What Dreams of Your Death Are Really About
"The most striking characteristic is their overwhelmingly pleasant content."
Posted February 2, 2016 | Reviewed by Lybi Ma
- Dream analysis in psychotherapy has moved away from general interpretation to instead asking what the dream means to the dreamer.
- Encountering one's own death in a dream can influence how one chooses to live.
I had once been told you can’t die in your dreams, but I learned years ago that you can.
In my own death dream, I was on an airplane and the landing went really badly. One wheel touched down and the others didn’t. The plane began twisting and sheering. I was terrified, waiting for the impact when the plane would explode.
The plane began to rip apart from the front to the back, where I was sitting. As seats and luggage flew through the air, I chose to accept my imminent death. Leaning back, I closed my eyes as the cloud of dust and debris washed over me. I knew that I wanted to die thinking about what I love, so I brought to mind my young son, and waited for death like we wait for sleep. I felt euphoric, knowing I was going to join everything I love.
When the moment came I felt no pain, and never lost consciousness. It just seemed like I was passing through purplish space into the stars. It felt like the spirits of everyone I loved, dead and alive, were there, and I was joining them. When I woke up I was crying, not because dying was sad but because it was sublime.
Dream interpretation has been important in psychotherapy since at least the time of Sigmund Freud. According to Freud, dreams were the “royal road to the unconscious” (The Interpretation of Dreams, 1900), allowing a glimpse into the deepest workings of the psyche that wasn’t possible during our waking hours. For Freud, dreams opened cracks through which we could see our darkest secrets—secrets that we kept even from ourselves.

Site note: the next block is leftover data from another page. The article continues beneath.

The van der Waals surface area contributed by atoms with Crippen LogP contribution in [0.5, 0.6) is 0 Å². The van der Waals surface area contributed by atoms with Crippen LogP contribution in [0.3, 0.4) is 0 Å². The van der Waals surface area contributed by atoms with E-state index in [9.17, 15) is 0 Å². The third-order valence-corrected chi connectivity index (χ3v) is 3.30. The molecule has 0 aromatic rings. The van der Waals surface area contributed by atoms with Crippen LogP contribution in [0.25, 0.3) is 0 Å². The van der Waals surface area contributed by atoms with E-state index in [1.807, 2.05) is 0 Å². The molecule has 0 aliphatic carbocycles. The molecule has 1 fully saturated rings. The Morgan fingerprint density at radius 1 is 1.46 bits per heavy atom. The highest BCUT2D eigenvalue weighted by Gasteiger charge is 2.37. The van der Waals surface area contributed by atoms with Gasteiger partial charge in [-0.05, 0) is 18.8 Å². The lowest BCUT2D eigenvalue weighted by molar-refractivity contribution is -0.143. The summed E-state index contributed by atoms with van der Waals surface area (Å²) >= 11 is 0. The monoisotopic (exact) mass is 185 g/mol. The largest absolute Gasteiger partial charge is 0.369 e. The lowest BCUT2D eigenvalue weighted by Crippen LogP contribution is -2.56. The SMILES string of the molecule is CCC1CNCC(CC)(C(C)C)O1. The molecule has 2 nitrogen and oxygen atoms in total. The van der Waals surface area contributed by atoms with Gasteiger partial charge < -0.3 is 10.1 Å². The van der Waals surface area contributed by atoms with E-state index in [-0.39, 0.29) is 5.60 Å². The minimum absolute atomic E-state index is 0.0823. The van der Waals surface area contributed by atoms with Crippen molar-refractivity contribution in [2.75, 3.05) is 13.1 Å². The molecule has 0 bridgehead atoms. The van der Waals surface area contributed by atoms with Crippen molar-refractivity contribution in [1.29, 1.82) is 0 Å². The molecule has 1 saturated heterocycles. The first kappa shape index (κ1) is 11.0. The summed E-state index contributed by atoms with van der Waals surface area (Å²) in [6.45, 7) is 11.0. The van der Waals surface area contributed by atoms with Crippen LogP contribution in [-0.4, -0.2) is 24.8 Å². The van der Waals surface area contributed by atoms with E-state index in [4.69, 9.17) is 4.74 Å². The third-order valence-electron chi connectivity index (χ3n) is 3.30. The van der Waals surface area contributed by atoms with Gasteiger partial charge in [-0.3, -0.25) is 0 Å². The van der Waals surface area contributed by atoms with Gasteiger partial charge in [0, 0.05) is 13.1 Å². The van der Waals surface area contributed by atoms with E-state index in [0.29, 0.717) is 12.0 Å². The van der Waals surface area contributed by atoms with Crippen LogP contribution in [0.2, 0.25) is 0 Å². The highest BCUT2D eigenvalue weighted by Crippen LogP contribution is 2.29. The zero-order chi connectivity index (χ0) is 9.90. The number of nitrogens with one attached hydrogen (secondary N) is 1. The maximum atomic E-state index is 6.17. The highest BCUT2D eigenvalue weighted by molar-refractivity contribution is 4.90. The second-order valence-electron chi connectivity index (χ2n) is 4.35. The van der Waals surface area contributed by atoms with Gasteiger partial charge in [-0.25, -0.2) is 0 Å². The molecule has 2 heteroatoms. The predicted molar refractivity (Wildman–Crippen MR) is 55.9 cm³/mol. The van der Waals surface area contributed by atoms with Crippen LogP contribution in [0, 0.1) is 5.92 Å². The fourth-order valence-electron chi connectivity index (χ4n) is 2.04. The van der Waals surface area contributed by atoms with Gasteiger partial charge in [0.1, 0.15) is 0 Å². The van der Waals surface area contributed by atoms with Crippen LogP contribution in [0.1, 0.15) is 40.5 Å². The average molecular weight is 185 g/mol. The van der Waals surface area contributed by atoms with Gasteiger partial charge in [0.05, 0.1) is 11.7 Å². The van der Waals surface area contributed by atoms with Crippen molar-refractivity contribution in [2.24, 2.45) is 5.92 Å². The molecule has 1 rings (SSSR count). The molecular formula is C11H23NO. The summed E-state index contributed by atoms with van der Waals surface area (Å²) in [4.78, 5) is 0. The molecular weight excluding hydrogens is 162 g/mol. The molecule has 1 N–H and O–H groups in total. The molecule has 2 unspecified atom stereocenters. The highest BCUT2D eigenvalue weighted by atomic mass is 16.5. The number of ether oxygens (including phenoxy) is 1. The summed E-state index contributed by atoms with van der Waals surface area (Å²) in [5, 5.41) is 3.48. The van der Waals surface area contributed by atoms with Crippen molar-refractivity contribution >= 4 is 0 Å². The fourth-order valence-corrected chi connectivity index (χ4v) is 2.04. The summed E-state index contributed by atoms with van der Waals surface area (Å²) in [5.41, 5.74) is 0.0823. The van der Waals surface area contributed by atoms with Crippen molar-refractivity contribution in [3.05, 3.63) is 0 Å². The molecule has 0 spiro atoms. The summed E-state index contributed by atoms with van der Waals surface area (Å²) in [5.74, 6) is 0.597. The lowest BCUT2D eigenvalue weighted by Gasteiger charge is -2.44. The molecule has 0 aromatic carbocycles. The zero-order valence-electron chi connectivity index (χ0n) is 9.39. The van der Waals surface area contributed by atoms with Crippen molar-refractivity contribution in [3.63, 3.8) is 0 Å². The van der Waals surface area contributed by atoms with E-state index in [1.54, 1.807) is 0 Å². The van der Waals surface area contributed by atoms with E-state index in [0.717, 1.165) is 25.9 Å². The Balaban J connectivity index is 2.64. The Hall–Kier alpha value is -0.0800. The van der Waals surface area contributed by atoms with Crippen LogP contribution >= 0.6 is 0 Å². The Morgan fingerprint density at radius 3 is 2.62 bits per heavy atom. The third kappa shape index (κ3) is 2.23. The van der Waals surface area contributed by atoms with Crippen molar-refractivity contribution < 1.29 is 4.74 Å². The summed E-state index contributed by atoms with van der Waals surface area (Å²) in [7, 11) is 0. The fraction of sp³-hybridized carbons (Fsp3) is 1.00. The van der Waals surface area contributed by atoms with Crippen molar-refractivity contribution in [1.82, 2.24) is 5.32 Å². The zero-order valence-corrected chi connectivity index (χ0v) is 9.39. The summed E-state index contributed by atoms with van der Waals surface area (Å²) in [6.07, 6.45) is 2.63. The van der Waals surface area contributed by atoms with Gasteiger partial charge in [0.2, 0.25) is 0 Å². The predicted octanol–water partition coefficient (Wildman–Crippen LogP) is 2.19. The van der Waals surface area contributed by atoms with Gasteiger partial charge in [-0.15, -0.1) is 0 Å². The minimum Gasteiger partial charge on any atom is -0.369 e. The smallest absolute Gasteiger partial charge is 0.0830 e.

In the backlash against Freud, many rejected this view of dreams as rubbish. One of the best-known alternative theories of dreams is the activation-synthesis model. According to this theory, the brain produces patterns of activity that the "meaning-making" parts of the brain then try to "synthesize" and make sense of. However, the resulting stories are a mash-up of strange content and connections because the activation patterns during sleep don't reflect experiences that the waking brain recognizes. Under this view, there’s no real “meaning” for us to find in dreams, no deeper message we can decipher.
If most of us found Freud’s ideas far-reaching, we might find the “random activity” view uninspiring. Is there nothing more to these bizarre fantasies than nonsensical stories triggered by the release of dopamine and norepinephrine, serotonin, and glutamate?
Regardless of how we explain dreams, we basically agree that the events in our dreams didn’t actually happen. It’s precisely for this reason that we’re relieved after waking from a bad dream and disappointed after waking from a good one. They are, in a sense, the unconscious equivalent of television—no more than fantasies.
And yet dreams hold such a grip on our imaginations. How could they not, these magical events that happen while we sleep, somewhere between this world and another? No wonder sacred texts repeatedly use dreams as a way for God to speak to humans. In the Book of Genesis, Pharaoh's dreams were prophetic and led to preparations for famine. Like death, heaven-inspired dreams offered a connection to the eternal, the divine. Even today, many people believe that a deceased person can visit us in our dreams, perhaps relaying a message from the other side. How can experiences that don’t in a technical sense exist exert such powerful effects on our psyches?